This ruling is the third in recent months against the Trump administration’s decision to rescind the DACA program.  Earlier this year, Federal Judges in Brooklyn and San Francisco issued similar rulings to keep the DACA program in place, however the Bates ruling is the first ordering the government to accept new DACA applications.

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The latest string of immigration raids have come very close to home. Last week, federal agents from Immigration and Customs Enforcement (ICE) took part in a five-day immigration sweep throughout San Diego County with the goal of apprehending and removing criminal immigrants at large.

During the sweep 53 undocumented immigrants were arrested including immigrants who were not criminals but had final deportation orders issued by the Immigration Court. 10 of the 53 arrested had been previously deported. These individuals were said to have re-entered the United States after previous deportations or had been found in violation of federal immigration laws. According to USCIS, those detained were of Mexican and Guatemalan nationality and were picked up in Santee, Vista, Encinitas, Chula Vista, Escondido, Oceanside, San Diego, and Imperial Beach.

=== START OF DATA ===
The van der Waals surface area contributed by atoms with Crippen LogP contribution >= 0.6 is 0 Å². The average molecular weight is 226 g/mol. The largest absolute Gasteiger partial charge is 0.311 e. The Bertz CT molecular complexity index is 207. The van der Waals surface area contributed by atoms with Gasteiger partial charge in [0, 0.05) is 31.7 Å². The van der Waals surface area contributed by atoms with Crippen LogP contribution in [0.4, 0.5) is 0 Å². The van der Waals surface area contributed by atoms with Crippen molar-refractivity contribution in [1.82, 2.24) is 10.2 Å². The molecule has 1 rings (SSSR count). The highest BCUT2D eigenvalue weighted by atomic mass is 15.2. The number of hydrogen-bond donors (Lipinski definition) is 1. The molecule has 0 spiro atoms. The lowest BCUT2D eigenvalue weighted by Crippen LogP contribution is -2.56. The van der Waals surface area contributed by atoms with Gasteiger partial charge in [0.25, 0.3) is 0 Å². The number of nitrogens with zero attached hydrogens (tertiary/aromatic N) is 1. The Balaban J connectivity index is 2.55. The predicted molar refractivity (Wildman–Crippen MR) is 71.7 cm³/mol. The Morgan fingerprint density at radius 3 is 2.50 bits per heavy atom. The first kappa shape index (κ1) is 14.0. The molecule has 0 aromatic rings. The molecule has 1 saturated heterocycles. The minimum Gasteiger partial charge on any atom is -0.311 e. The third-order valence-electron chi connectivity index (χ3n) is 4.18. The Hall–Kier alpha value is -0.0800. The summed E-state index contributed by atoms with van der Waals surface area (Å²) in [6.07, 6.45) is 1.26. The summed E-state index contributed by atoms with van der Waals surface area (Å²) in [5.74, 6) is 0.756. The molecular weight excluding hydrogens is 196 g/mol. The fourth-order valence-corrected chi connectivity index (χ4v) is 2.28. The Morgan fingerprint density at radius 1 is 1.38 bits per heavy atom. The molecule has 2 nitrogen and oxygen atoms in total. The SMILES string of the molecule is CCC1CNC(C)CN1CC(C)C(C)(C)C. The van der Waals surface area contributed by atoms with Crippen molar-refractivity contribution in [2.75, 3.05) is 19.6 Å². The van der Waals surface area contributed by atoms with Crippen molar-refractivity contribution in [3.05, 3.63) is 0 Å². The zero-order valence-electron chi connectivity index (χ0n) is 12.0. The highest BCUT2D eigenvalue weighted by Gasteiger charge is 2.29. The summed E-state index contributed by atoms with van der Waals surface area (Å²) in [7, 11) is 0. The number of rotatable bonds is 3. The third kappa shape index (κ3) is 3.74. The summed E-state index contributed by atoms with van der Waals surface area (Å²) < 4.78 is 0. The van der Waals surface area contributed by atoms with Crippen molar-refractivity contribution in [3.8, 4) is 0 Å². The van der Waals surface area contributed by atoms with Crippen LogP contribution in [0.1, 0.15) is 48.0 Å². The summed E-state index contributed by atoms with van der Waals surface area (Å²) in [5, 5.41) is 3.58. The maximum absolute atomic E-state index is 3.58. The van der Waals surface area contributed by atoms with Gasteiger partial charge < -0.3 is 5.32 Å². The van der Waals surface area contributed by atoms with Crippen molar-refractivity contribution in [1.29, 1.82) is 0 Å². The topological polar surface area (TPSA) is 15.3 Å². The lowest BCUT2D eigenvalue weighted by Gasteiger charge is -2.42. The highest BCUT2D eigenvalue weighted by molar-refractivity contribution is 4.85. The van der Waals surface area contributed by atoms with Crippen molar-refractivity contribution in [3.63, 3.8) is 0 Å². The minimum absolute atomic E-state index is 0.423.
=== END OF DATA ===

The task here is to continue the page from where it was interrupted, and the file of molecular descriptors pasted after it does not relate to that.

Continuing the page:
Gregory Archambeault, the field office director of the San Diego Office for Enforcement and Removal Operations defended the actions adding that these types of operations, “reflect the vital work ERO officers do every day to uphold public safety and protect the integrity of our immigration laws and border controls.”